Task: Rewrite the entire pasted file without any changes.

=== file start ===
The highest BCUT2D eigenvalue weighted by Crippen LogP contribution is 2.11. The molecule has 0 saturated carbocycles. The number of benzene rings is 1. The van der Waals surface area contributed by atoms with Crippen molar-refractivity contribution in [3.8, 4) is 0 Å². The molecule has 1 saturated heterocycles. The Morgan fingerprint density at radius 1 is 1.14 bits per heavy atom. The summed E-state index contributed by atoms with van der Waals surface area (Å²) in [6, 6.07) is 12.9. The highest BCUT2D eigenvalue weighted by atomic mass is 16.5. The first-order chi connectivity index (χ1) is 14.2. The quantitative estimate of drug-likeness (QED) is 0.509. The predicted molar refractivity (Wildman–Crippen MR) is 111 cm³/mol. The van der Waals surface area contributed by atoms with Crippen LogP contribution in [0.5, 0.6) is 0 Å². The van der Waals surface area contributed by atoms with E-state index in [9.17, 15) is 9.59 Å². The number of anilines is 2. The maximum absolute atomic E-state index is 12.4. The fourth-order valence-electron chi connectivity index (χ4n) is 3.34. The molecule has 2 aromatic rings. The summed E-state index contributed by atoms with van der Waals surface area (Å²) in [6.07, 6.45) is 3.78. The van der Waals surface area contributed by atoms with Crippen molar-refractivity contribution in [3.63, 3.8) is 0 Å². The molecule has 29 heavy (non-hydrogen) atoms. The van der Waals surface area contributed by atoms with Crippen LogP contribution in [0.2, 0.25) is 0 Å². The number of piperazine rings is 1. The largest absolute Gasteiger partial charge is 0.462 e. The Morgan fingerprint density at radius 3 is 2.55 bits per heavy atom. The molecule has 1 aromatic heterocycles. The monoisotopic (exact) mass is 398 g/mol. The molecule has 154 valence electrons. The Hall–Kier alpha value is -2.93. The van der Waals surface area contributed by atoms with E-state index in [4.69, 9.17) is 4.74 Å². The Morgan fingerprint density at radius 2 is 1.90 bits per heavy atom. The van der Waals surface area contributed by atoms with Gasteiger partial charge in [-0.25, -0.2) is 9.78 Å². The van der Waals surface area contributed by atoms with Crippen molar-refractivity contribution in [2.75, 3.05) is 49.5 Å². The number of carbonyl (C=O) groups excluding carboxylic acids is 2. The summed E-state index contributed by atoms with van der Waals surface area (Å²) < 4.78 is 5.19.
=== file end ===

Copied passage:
The highest BCUT2D eigenvalue weighted by Crippen LogP contribution is 2.11. The molecule has 0 saturated carbocycles. The number of benzene rings is 1. The van der Waals surface area contributed by atoms with Crippen molar-refractivity contribution in [3.8, 4) is 0 Å². The molecule has 1 saturated heterocycles. The Morgan fingerprint density at radius 1 is 1.14 bits per heavy atom. The summed E-state index contributed by atoms with van der Waals surface area (Å²) in [6, 6.07) is 12.9. The highest BCUT2D eigenvalue weighted by atomic mass is 16.5. The first-order chi connectivity index (χ1) is 14.2. The quantitative estimate of drug-likeness (QED) is 0.509. The predicted molar refractivity (Wildman–Crippen MR) is 111 cm³/mol. The van der Waals surface area contributed by atoms with Crippen LogP contribution in [0.5, 0.6) is 0 Å². The van der Waals surface area contributed by atoms with E-state index in [9.17, 15) is 9.59 Å². The number of anilines is 2. The maximum absolute atomic E-state index is 12.4. The fourth-order valence-electron chi connectivity index (χ4n) is 3.34. The molecule has 2 aromatic rings. The summed E-state index contributed by atoms with van der Waals surface area (Å²) in [6.07, 6.45) is 3.78. The van der Waals surface area contributed by atoms with Crippen molar-refractivity contribution in [3.63, 3.8) is 0 Å². The molecule has 29 heavy (non-hydrogen) atoms. The van der Waals surface area contributed by atoms with Crippen LogP contribution in [0.2, 0.25) is 0 Å². The number of piperazine rings is 1. The largest absolute Gasteiger partial charge is 0.462 e. The Morgan fingerprint density at radius 3 is 2.55 bits per heavy atom. The molecule has 1 aromatic heterocycles. The monoisotopic (exact) mass is 398 g/mol. The molecule has 154 valence electrons. The Hall–Kier alpha value is -2.93. The van der Waals surface area contributed by atoms with E-state index in [4.69, 9.17) is 4.74 Å². The Morgan fingerprint density at radius 2 is 1.90 bits per heavy atom. The van der Waals surface area contributed by atoms with Gasteiger partial charge in [-0.25, -0.2) is 9.78 Å². The van der Waals surface area contributed by atoms with Crippen molar-refractivity contribution in [2.75, 3.05) is 49.5 Å². The number of carbonyl (C=O) groups excluding carboxylic acids is 2. The summed E-state index contributed by atoms with van der Waals surface area (Å²) < 4.78 is 5.19.